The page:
One minute into Emulsion, something unexpected happens. After vibraphone, snare drum, and acoustic bass build alongside a lulling piano motif, a breakbeat groove slices through the arrangement. In its wake: a choppy piano loop and thumping, gridline percussion. Despite its early occurrence, this transcendent moment undercuts everything before it. Similar moments follow, ushering the listener into a self-contained climate where incompatible designs become commonplace.
This is the first album for classically trained Australian trumpeter Jonathan Baker, who chooses the Greek word for sunrise as his moniker. ‘Olafur Arnalds lends his endorsement with a guest appearance on “Like Deep Water,” but the sound may come as a surprise: much more electronic than classical. Anatole is acutely aware of the musical junction he occupies. As a scientific concept, emulsion is the process of two normally immiscible liquids successfully mixing together. While threateningly tongue-in-cheek, the concept certainly does explain the simultaneously confounding and borderline mechanic work that Baker explores. For all of the freeform jazz and unorthodox arrangement, Emulsion has a workmanlike aura. Fluctuating between tasteful lounge music and hyper-energetic electronic looping, the record honors the electronic influence of Flying Lotus while being strangely unenthusiastic about psychedelics.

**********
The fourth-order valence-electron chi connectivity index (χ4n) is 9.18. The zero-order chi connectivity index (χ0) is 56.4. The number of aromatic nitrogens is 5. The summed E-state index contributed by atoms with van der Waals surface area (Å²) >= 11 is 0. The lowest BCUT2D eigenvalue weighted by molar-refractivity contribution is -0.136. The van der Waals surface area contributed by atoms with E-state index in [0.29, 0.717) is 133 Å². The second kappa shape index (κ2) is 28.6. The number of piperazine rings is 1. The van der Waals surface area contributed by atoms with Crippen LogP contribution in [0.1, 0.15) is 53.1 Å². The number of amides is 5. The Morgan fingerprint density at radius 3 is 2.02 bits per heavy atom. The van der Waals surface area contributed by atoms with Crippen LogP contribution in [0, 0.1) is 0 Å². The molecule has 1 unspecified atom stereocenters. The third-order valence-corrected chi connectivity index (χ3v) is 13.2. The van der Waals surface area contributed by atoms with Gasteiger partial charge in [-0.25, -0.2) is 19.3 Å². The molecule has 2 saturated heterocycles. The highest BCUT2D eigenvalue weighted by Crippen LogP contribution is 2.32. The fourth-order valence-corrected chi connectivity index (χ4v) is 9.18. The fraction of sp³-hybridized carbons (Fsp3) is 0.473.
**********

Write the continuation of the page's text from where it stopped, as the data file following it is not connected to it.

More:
The previously mentioned opener “Medlow Bath” produces an initial shock, but the jarring beat switches soon become hypnotic. Emulsion starts to occur! The first third of the album adheres to a satisfying template, as flutes and vibraphones meld with skittering polyrhythms and lush textures. A wonderful vocal turn from Ida on “Only One” proves the ease in which a simple, pleasant melody can skirt over Anatole’s backdrops. The title track inverts his typical structure with a climactic beginning and a ponderous, unconcerned string outro. The songs fluctuate between drastically different moods, but begin to bleed together into a strong artistic vision.
Baker has said in interviews that he wants his music to reveal itself slowly with each listen. On a level of pure arrangement, he succeeds on a tremendous scale. There is so much to digest sonically that it becomes overwhelming to pick out individual motifs. For instance, the clapping and choppy piano line remain the focal point of “Forest For the Trees” even as frenetic hi hats and warbling synths begin to intrude. The record ultimately becomes an exercise in hidden complexity. Depending on context, Emulsion can either be listened to as serene background music (something Baker would hate) or as a demanding, in-your-face musical statement. When these two listening approaches collide, Emulsion coheres into something beautiful; during the percussion-less climax of “Wring,” synths and strings crash into confrontational, blissful cacophony. (Josh Hughes)